The Department of Veterans Affairs spends more today in inflation adjusted dollars than it did after World War II and the Vietnam War, when millions of troops returned from the battlefield, according to federal budget figures … Two factors more than any others have driven health care costs higher at the Dayton VA Medical Center, officials said. Aging Vietnam veterans who have more health needs as they grow older, and the return home of thousands of veterans from the battlegrounds of Iraq and Afghanistan. "It's the number of veterans returning from the war, but it's also the conditions they are returning with," said Dr. William J. Germann, Dayton VA chief of primary care service and a retired Air Force brigadier general. "There are a number of veterans coming back dysfunctional and as a result may not be able to hold a job."Richard Oppel and Abby Goodnough discuss what they call a doctor’s shortage:
At the heart of the falsified data in Phoenix, and possibly many other veterans hospitals, is an acute shortage of doctors, particularly primary care ones, to handle a patient population swelled both by aging veterans from the Vietnam War and younger ones who served in Iraq and Afghanistan, according to congressional officials, Veterans Affairs doctors and medical industry experts. The department says it is trying to fill 400 vacancies to add to its roster of primary care doctors, which last year numbered 5,100. “The doctors are good but they are overworked, and they feel inadequate in the face of the inordinate demands made on them,” said Senator Richard Blumenthal, Democrat of Connecticut and a member of the Senate Veterans Affairs Committee. “The exploding workload is suffocating them.” ... Most experts agree that soaring demand for veterans’ care has outpaced the availability of doctors in many locations, and that high turnover is a major problem. In the past three years, primary-care appointments have leapt 50 percent while the department’s staff of primary care doctors has grown by only 9 percent, according to department statistics. Those primary care doctors are supposed to be responsible for about 1,200 patients each, but many now treat upward of 2,000, said J. David Cox Sr., national president of the American Federation of Government EmployeesWould outsourcing some of the responsibility to the private sector alleviate the problem and if so how? The price system could attract more doctor supply but only at additional cost with the key question whether this cost would be borne by taxpayers or by patients. If we are to avoid asking our veterans to pay the additional cost, Congress must be willing to pony up the additional funds. Oppel and Goodnough continue:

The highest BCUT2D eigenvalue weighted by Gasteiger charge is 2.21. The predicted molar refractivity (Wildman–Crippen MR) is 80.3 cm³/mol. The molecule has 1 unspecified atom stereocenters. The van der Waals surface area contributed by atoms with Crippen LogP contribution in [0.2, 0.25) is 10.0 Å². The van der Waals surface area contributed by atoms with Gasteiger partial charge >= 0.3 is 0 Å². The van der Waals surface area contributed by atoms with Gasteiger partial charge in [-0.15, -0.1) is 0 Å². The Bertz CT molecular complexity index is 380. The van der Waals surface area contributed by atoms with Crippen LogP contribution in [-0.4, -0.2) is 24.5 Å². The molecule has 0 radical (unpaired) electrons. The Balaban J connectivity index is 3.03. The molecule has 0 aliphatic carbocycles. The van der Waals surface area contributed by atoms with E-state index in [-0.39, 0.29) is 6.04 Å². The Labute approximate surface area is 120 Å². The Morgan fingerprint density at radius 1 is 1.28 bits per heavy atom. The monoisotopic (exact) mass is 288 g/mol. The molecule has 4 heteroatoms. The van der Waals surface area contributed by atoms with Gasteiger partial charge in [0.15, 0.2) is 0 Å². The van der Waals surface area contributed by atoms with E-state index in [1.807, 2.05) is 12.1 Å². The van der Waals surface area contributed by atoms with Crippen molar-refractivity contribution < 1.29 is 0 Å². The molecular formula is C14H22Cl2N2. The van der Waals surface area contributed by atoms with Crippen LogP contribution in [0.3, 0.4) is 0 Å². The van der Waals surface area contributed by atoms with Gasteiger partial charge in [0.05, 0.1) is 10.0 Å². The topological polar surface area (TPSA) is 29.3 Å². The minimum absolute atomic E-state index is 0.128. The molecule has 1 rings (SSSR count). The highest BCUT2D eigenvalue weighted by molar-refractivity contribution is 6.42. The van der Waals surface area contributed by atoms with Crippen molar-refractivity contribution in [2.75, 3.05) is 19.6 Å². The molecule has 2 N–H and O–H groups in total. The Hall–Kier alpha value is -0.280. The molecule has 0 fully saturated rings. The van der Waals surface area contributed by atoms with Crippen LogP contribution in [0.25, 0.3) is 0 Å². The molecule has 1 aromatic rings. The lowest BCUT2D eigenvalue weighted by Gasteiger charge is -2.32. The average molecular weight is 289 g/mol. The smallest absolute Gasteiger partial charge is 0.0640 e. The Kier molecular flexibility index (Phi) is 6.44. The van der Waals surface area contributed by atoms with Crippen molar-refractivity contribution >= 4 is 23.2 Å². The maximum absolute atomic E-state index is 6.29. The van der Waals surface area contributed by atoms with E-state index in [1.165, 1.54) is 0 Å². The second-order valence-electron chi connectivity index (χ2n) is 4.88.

Supporters of the department also note that hospitals everywhere are struggling to find primary care doctors. But some experts say the department has additional hurdles, including lower pay scales. Primary care doctors and internists at veterans centers generally earn from about $98,000 to $195,000, compared with private-sector primary care physicians whose total median compensation was $221,000 in 2012, according to the Medical Group Management Association, a trade group.So are we doomed to paying the doctors gild higher compensation? Dean Baker apparently does not think so:
Doctors in the United States make on average more than twice what their counterparts in other wealthy countries earn, which means that many would likely be willing to work in the United States for a period of time, given the opportunity ... given the evidence of a shortage of doctors in the United States, and the huge gap in pay between the U.S. and other countries, this would seem an obvious case for benefits from increased immigration. It is remarkable that this is not front and center on the national agenda.To be fair to Greg Mankiw, he has always made the same argument.